The New York Times wonders. The American College of Obstetricians and Gynecologists thinks they should be over the counter. The Catholic Medical Association and the American Association of Pro-Life Obstetricians and Gynecologists disagree, of course, because their religious beliefs should obviously dictate the kind of health care that the rest of us are able to access.
After all, oral contraceptives have been available in the United States for more than half a century, and few medicines have been so thoroughly vetted. Despite some catchy new brand names, the pills I took 25 years ago are essentially the same as those my daughter takes today. If anything, pills have become safer because they contain lower doses of estrogen.
While oral contraceptives bring with them some tiny risks, especially if used improperly, they arguably pose fewer dangers than many other medicines bought freely at the pharmacy, experts say, including nonsteroidal pain pills like Motrin (which can cause stomach bleeding) and decongestants like Sudafed (which may raise blood pressure). With a simple packaging insert about proper use and precautions, women would be fully capable of using them safely, the gynecologists’ group maintained.
“Nonsteroidal medicines kill far more people than birth-control pills,” said Dr. Eve Espey, a professor of obstetrics and gynecology at the University of New Mexico, who was involved in writing the position paper. “For most women, the absolute risk of taking the pill is far less than the risks incurred in pregnancy.”
There are actually some good reasons to require a prescription for birth control pills. It does require women to go to the gynecologist, which usually means a Pap smear, STI screening and a chance to talk to your doctor about your health. For lots of women, the gynecologist is the only doctor we regularly see. Making birth control over the counter would almost surely decrease regular gynecological appointments, potentially to the detriment of women’s health.
But I’m not sure that’s more important than making birth control accessible. Requiring a doctor’s appointment means that women without health insurance or who are under-insured aren’t easily able to get the birth control they need, leading to higher rates of unintended pregnancy.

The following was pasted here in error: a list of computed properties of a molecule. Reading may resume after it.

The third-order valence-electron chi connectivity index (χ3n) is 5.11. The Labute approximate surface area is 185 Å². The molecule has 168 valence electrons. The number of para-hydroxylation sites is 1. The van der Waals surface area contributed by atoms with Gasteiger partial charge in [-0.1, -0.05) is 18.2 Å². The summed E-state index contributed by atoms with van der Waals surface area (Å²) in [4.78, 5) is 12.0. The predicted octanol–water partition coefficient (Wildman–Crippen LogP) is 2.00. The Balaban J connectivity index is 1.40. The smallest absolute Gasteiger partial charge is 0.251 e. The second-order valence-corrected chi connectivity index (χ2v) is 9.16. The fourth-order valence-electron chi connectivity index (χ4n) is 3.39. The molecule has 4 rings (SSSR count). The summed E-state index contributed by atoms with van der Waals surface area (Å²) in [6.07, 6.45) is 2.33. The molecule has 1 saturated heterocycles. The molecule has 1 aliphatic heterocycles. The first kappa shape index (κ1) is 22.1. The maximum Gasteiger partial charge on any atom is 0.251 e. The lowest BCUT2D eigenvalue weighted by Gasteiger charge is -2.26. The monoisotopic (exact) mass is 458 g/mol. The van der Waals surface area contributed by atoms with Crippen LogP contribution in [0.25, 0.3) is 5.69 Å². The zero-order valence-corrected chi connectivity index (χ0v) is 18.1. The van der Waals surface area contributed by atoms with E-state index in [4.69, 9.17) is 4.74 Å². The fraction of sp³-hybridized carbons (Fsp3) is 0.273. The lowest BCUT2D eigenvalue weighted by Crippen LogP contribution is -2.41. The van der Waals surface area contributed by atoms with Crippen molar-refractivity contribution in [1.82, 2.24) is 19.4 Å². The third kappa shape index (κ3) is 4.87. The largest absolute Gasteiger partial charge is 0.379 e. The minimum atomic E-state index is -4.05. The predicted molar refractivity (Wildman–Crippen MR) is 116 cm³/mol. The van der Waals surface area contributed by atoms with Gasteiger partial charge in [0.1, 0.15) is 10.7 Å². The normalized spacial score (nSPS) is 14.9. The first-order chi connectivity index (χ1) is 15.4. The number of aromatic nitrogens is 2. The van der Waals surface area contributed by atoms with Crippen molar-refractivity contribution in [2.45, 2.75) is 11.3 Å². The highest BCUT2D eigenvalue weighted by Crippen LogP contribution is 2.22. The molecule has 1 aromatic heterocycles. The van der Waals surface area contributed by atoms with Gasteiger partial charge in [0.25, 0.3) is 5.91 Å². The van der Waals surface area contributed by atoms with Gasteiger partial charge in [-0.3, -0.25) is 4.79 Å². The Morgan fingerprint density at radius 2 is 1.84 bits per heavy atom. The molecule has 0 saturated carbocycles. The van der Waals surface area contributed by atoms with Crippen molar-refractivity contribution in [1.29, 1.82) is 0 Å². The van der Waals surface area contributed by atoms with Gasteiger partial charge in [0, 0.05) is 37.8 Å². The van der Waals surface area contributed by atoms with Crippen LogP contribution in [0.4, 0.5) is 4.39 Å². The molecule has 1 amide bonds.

The Times article also highlights the fact that while birth control is incredibly safe, like any medication it poses risks, especially for certain patients — women who smoke, for example. But there’s a pretty simple fix for that:
As for safety, the most common birth-control pill — which combines progestin with a low dose of estrogen — poses a very slightly elevated risk of blood clots and a few other conditions. But that is mostly for certain groups of women, including those with high blood pressure or those who are over 35 and smoke, for example (these women are advised not use them). But warnings could be conveyed in package labeling, just as patients with a history of ulcers are advised not to take certain pain medications. And a few alternative birth-control pills that contain only progestin are generally safe for all.
So far the debate has been argued in black and white. But there is, in fact, a middle ground: many countries that allow pharmacies to sell birth-control pills require that a pharmacist screen women for contraindications with a few simple questions.
My daughter spends hundreds of dollars a year for a gynecologist’s visit to obtain a prescription for the same pill I got a quarter-century earlier. She goes through elaborate machinations to get them if she runs out while away on a summer job. The Affordable Care Act of 2010 seeks to improve access to the pills by eventually eliminating patient copays when prescriptions are filled. But many doctors think it would be even smarter to just eliminate the prescription.